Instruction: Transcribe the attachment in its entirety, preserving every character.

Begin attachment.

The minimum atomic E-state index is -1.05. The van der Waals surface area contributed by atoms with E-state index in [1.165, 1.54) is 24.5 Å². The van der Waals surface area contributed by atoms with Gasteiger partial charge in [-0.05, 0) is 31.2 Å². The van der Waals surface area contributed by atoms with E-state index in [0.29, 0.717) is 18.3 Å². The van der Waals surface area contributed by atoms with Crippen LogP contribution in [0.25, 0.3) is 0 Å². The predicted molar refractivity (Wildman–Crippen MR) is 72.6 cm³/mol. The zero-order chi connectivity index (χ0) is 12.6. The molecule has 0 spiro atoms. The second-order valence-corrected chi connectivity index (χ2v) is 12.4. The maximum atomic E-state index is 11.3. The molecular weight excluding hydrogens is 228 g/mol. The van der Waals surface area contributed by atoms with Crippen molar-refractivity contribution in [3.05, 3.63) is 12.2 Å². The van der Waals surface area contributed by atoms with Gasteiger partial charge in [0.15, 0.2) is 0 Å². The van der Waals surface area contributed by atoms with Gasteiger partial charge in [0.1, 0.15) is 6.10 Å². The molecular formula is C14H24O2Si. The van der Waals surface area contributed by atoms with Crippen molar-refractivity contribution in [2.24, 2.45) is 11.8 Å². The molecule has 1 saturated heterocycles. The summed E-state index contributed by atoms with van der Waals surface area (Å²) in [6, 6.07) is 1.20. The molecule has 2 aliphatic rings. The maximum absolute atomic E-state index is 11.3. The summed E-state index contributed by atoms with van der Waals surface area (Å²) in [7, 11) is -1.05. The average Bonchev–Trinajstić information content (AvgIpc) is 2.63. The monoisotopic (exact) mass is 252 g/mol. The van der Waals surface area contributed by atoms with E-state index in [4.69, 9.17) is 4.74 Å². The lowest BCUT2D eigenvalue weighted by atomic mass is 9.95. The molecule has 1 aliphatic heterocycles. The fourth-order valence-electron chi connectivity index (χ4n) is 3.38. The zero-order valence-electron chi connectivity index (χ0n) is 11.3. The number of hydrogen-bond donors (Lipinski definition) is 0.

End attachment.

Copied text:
The minimum atomic E-state index is -1.05. The van der Waals surface area contributed by atoms with E-state index in [1.165, 1.54) is 24.5 Å². The van der Waals surface area contributed by atoms with Gasteiger partial charge in [-0.05, 0) is 31.2 Å². The van der Waals surface area contributed by atoms with E-state index in [0.29, 0.717) is 18.3 Å². The van der Waals surface area contributed by atoms with Crippen LogP contribution in [0.25, 0.3) is 0 Å². The predicted molar refractivity (Wildman–Crippen MR) is 72.6 cm³/mol. The zero-order chi connectivity index (χ0) is 12.6. The molecule has 0 spiro atoms. The second-order valence-corrected chi connectivity index (χ2v) is 12.4. The maximum atomic E-state index is 11.3. The molecular weight excluding hydrogens is 228 g/mol. The van der Waals surface area contributed by atoms with Crippen molar-refractivity contribution in [3.05, 3.63) is 12.2 Å². The van der Waals surface area contributed by atoms with Gasteiger partial charge in [0.15, 0.2) is 0 Å². The van der Waals surface area contributed by atoms with Gasteiger partial charge in [0.1, 0.15) is 6.10 Å². The molecular formula is C14H24O2Si. The van der Waals surface area contributed by atoms with Crippen molar-refractivity contribution in [2.24, 2.45) is 11.8 Å². The molecule has 1 saturated heterocycles. The summed E-state index contributed by atoms with van der Waals surface area (Å²) in [6, 6.07) is 1.20. The molecule has 2 aliphatic rings. The maximum absolute atomic E-state index is 11.3. The summed E-state index contributed by atoms with van der Waals surface area (Å²) in [7, 11) is -1.05. The average Bonchev–Trinajstić information content (AvgIpc) is 2.63. The monoisotopic (exact) mass is 252 g/mol. The van der Waals surface area contributed by atoms with E-state index in [4.69, 9.17) is 4.74 Å². The lowest BCUT2D eigenvalue weighted by atomic mass is 9.95. The molecule has 1 aliphatic heterocycles. The fourth-order valence-electron chi connectivity index (χ4n) is 3.38. The zero-order valence-electron chi connectivity index (χ0n) is 11.3. The number of hydrogen-bond donors (Lipinski definition) is 0.